Can shipping be fixed?.......Capacity (Part II)
As I wrote in my last article, Liner Shipping Companies are notoriously self-destructive. Pricing was one example of how this manifests itself, price wars between Carriers would be another, but an even bigger problem is the amount of over-capacity there is in the market.
Despite the already saturated market and difference between supply and demand, Shipping Companies continue to pump in more and more TEU capacity than ever before. This is a cycle that has been in existence from well before I joined the industry, some 21 years ago, and it’s something that I do not see an end to any time soon.
Both MSC and CMA CGM have 22,000 TEU vessels under-construction and January 2018 saw the biggest introduction of new tonnage that has been seen. The rationale for ever bigger vessels is the economies of scale but the step from 10,000 TEU to 18,000 TEU does not compare with a further step to 22 or 23,000 TEU. To achieve the same economies of scale you would need to bring in vessels of up to 40,000 TEU.
These economies of scale also do not translate into reality unless the vessels are actually used in a proper “Hub & Spoke” network (See Related Article) and that also seems a far-off possibility.
From a Shipper’s perspective, this is all a good thing. An overabundance of capacity means rock bottom prices and way more space available than there is demand for. For the Carriers, this is just a repeat of decades of pouring ever larger vessels into already under-utlilised trade lanes.
Unless there is a seismic shift in the mentality of the Carriers, they are doomed to continually repeat their irrational, impulsive and irresponsible behavior. In the long-run, it is unsustainable and a problem entirely of their own creation.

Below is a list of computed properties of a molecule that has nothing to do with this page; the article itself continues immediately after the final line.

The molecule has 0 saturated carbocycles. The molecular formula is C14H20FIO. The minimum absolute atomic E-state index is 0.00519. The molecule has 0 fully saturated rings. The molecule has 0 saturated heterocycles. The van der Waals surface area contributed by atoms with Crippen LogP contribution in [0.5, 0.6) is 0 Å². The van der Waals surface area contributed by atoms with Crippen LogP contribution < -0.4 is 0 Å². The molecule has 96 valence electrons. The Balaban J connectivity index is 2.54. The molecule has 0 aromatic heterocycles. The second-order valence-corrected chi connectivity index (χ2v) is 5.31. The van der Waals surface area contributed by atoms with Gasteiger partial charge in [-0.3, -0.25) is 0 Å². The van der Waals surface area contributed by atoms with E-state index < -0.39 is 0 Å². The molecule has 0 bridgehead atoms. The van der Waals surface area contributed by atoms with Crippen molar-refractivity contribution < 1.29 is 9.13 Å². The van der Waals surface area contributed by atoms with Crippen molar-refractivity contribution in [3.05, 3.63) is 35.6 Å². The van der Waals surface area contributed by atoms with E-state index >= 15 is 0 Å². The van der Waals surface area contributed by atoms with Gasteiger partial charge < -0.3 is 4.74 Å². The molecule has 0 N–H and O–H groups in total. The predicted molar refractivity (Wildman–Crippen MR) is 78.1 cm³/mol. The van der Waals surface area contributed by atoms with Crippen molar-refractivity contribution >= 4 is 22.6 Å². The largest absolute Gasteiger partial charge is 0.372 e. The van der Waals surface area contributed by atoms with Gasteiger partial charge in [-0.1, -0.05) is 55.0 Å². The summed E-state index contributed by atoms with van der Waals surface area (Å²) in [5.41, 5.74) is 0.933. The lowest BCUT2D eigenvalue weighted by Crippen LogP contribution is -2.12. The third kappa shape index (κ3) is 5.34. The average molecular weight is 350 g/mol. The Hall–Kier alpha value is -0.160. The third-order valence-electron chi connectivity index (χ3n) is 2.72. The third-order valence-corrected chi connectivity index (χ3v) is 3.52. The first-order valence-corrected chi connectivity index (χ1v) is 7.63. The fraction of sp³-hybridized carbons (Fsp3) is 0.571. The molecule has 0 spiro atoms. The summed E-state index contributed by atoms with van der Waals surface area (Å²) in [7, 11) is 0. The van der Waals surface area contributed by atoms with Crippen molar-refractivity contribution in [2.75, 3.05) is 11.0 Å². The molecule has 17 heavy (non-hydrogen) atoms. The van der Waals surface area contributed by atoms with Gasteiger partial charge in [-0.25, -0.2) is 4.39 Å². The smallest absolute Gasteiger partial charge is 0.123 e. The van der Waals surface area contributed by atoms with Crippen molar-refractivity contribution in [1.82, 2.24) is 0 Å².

Ego would seem to play a large part in this problem. “We must be the biggest carrier” and “We must have the Worlds’ largest container ships” are the mantras heard coming from the C-Suites of the carriers…….but why?
Ultimately, the only real purpose of a company is to create value and profits for the owners and/or shareholders. Anything else is really irrelevant.
There is an argument and certain amount of logic for building up the overall fleet size to evolve into a position of being a “Global Super Carrier”. At the opposite end of the spectrum are Niche Carriers that serve very specific markets. In between these two lies “Regional Carriers” such as Hyundai (who recently lost their Global Carrier status). This is a very dangerous position to be in, as can be seen from the 2018 1st Half results that are coming out.
They are too small to effectively compete with the massive Carriers but too generalized to compete effectively with Niche Carriers. This could explain the rationale of Hyundai embarking on a newbuilding program that will double their fleet size. Whether the South Korean government will continue to prop them up long enough for them to achieve this remains to be seen. Yang Ming also finds itself in a similar position.
It is difficult to make the same argument for building the largest ships. The World, and the economy, are changing fast. China’s position of being the “Factory for the World” is rapidly diminishing and they are becoming a much more consumer-based society with well off, middle income families. If certain Carriers do not wake up to this new reality soon, their days are numbered, and who cares if you were once the proud owner of the Worlds’ largest container ship?
As a footnote, whenever the introduction of mega vessels comes up, Maersk Line is usually right up there with MSC, CMA CGM and COSCO. For the time being, Maersk Line is maintaining and appearance of a “moral high ground” and not ordering new mega vessels………but that doesn’t mean that they haven’t already got something up their sleeve and are just waiting to make one small, but significant, change to be back on top with the largest nominal capacity vessels. Just watch and see.